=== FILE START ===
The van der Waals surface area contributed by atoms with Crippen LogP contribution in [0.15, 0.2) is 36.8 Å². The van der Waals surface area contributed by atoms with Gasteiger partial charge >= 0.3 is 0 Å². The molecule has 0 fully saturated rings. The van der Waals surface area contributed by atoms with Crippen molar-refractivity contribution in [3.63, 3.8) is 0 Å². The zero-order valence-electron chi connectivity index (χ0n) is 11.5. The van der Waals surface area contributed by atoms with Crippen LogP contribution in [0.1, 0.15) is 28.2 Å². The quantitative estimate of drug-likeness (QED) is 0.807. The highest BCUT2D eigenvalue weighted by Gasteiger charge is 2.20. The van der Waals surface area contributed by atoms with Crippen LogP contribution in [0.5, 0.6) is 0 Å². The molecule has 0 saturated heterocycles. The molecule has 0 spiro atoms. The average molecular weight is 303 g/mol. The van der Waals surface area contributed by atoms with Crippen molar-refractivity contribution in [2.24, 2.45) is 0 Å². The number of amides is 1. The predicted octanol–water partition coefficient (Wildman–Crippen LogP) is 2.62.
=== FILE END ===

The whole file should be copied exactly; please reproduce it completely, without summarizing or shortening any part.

The van der Waals surface area contributed by atoms with Crippen LogP contribution in [0.15, 0.2) is 36.8 Å². The van der Waals surface area contributed by atoms with Gasteiger partial charge >= 0.3 is 0 Å². The molecule has 0 fully saturated rings. The van der Waals surface area contributed by atoms with Crippen molar-refractivity contribution in [3.63, 3.8) is 0 Å². The zero-order valence-electron chi connectivity index (χ0n) is 11.5. The van der Waals surface area contributed by atoms with Crippen LogP contribution in [0.1, 0.15) is 28.2 Å². The quantitative estimate of drug-likeness (QED) is 0.807. The highest BCUT2D eigenvalue weighted by Gasteiger charge is 2.20. The van der Waals surface area contributed by atoms with Crippen LogP contribution in [0.5, 0.6) is 0 Å². The molecule has 0 saturated heterocycles. The molecule has 0 spiro atoms. The average molecular weight is 303 g/mol. The van der Waals surface area contributed by atoms with Crippen molar-refractivity contribution in [2.24, 2.45) is 0 Å². The number of amides is 1. The predicted octanol–water partition coefficient (Wildman–Crippen LogP) is 2.62.